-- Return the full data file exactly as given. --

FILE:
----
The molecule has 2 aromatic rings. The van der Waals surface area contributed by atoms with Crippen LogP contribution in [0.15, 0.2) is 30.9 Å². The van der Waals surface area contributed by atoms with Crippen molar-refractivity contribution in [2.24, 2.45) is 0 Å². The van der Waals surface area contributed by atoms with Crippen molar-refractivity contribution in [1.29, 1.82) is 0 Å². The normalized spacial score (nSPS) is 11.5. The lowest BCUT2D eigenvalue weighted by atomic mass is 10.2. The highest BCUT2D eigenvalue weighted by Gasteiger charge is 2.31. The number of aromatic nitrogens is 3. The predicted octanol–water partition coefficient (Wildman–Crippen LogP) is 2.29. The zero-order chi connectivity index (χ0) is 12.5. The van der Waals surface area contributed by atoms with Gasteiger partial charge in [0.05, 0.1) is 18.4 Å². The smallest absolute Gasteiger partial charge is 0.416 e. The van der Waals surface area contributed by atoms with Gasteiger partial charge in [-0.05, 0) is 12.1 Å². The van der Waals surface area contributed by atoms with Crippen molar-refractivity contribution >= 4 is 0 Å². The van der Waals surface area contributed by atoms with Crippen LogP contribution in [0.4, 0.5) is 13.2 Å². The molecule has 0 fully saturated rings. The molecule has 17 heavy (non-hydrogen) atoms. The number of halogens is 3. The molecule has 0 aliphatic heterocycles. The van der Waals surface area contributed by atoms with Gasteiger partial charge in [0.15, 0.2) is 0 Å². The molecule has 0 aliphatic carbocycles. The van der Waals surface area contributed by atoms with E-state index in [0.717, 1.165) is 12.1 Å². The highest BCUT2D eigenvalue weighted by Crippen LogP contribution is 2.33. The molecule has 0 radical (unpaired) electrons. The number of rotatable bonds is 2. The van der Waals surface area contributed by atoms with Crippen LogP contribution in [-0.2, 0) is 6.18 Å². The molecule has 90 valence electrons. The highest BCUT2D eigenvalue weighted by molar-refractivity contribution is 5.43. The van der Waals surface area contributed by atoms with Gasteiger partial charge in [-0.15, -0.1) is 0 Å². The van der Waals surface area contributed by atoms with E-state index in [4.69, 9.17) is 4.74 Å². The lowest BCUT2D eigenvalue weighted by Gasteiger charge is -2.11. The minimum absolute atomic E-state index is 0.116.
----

The molecule has 2 aromatic rings. The van der Waals surface area contributed by atoms with Crippen LogP contribution in [0.15, 0.2) is 30.9 Å². The van der Waals surface area contributed by atoms with Crippen molar-refractivity contribution in [2.24, 2.45) is 0 Å². The van der Waals surface area contributed by atoms with Crippen molar-refractivity contribution in [1.29, 1.82) is 0 Å². The normalized spacial score (nSPS) is 11.5. The lowest BCUT2D eigenvalue weighted by atomic mass is 10.2. The highest BCUT2D eigenvalue weighted by Gasteiger charge is 2.31. The number of aromatic nitrogens is 3. The predicted octanol–water partition coefficient (Wildman–Crippen LogP) is 2.29. The zero-order chi connectivity index (χ0) is 12.5. The van der Waals surface area contributed by atoms with Gasteiger partial charge in [0.05, 0.1) is 18.4 Å². The smallest absolute Gasteiger partial charge is 0.416 e. The van der Waals surface area contributed by atoms with Gasteiger partial charge in [-0.05, 0) is 12.1 Å². The van der Waals surface area contributed by atoms with Crippen molar-refractivity contribution >= 4 is 0 Å². The van der Waals surface area contributed by atoms with Crippen LogP contribution in [0.4, 0.5) is 13.2 Å². The molecule has 0 fully saturated rings. The molecule has 17 heavy (non-hydrogen) atoms. The number of halogens is 3. The molecule has 0 aliphatic heterocycles. The van der Waals surface area contributed by atoms with Gasteiger partial charge in [0.15, 0.2) is 0 Å². The molecule has 0 aliphatic carbocycles. The van der Waals surface area contributed by atoms with E-state index in [0.717, 1.165) is 12.1 Å². The highest BCUT2D eigenvalue weighted by Crippen LogP contribution is 2.33. The molecule has 0 radical (unpaired) electrons. The number of rotatable bonds is 2. The van der Waals surface area contributed by atoms with Crippen LogP contribution in [-0.2, 0) is 6.18 Å². The molecule has 90 valence electrons. The highest BCUT2D eigenvalue weighted by molar-refractivity contribution is 5.43. The van der Waals surface area contributed by atoms with Gasteiger partial charge in [-0.15, -0.1) is 0 Å². The van der Waals surface area contributed by atoms with E-state index in [4.69, 9.17) is 4.74 Å². The lowest BCUT2D eigenvalue weighted by Gasteiger charge is -2.11. The minimum absolute atomic E-state index is 0.116.